Scanning Microscopy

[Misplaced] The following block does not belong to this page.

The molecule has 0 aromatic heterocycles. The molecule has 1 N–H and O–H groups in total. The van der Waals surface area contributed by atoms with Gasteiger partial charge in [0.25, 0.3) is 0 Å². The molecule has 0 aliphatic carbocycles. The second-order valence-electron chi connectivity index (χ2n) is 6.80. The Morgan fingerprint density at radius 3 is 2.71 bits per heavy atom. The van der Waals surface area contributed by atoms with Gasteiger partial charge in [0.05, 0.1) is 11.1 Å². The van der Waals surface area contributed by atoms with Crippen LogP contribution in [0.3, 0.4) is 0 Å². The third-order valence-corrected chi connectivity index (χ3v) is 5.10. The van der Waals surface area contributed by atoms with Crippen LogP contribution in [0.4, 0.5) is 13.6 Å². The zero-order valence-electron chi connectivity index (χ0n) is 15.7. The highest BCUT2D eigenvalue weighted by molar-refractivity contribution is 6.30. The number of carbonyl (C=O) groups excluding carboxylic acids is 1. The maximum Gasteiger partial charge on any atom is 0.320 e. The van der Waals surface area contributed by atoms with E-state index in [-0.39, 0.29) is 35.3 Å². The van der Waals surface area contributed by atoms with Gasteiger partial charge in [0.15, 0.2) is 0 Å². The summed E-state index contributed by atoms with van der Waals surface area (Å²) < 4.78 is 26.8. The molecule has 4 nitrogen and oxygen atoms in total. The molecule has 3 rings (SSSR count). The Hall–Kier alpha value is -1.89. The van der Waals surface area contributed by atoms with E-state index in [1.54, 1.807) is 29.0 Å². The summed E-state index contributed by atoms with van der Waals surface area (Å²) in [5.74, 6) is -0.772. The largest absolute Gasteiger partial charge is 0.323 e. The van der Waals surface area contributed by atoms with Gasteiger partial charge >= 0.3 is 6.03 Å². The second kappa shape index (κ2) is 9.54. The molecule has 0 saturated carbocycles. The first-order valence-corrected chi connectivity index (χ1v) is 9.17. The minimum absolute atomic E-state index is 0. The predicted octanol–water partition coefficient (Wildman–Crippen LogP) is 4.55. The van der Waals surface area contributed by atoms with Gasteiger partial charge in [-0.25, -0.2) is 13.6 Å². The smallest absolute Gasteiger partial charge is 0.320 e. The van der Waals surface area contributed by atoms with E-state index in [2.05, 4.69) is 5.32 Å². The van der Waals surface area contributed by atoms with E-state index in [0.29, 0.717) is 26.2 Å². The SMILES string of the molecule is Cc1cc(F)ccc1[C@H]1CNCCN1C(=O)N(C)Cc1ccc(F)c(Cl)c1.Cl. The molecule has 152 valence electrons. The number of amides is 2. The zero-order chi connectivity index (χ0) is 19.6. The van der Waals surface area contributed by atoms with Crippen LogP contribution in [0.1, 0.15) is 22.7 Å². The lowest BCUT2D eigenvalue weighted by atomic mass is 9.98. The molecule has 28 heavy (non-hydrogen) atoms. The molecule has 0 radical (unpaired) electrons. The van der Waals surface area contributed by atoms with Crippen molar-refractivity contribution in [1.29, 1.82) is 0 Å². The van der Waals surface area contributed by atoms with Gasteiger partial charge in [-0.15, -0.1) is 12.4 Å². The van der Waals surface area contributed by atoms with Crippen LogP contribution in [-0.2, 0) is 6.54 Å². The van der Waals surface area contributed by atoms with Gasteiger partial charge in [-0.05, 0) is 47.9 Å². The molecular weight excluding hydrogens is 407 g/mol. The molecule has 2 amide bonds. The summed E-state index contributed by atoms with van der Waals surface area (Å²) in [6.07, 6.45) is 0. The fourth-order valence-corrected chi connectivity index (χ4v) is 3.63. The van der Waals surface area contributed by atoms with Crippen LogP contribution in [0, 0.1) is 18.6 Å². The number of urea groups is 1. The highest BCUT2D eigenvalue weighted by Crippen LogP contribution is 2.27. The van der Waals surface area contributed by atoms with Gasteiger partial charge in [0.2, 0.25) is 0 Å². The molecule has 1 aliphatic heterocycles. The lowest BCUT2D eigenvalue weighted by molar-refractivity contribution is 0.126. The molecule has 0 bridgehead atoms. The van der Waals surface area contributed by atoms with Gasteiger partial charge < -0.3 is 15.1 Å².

The interface of dense hydroxyapatite (HA) implants with different surface roughnesses was investigated after implantation into the spongy bone of the distal femur of rabbits by scanning electron microscopy (SEM) and transmission electron microscopy (TEM) following transverse fractures in the interface. Each implant displayed considerable changes in surface morphology caused by leaching (increasing pore diameter), corrosion (particulate disintegration), and active resorption by osteoclasts. Macrophages were involved in "cleaning" the surface via phagocytosis of loose implant particles. Newly formed surface elevations provided adhesion points for fibers and fibrils. Subsequent mineralization of these areas stabilized the interdigitation of surface elevations and extracellular matrix with adhering fibers and contributed to the tensile strength in the interface. This investigation provides further knowledge about HA implants, which seem to be partially resorbed by osteoclast-like cells.

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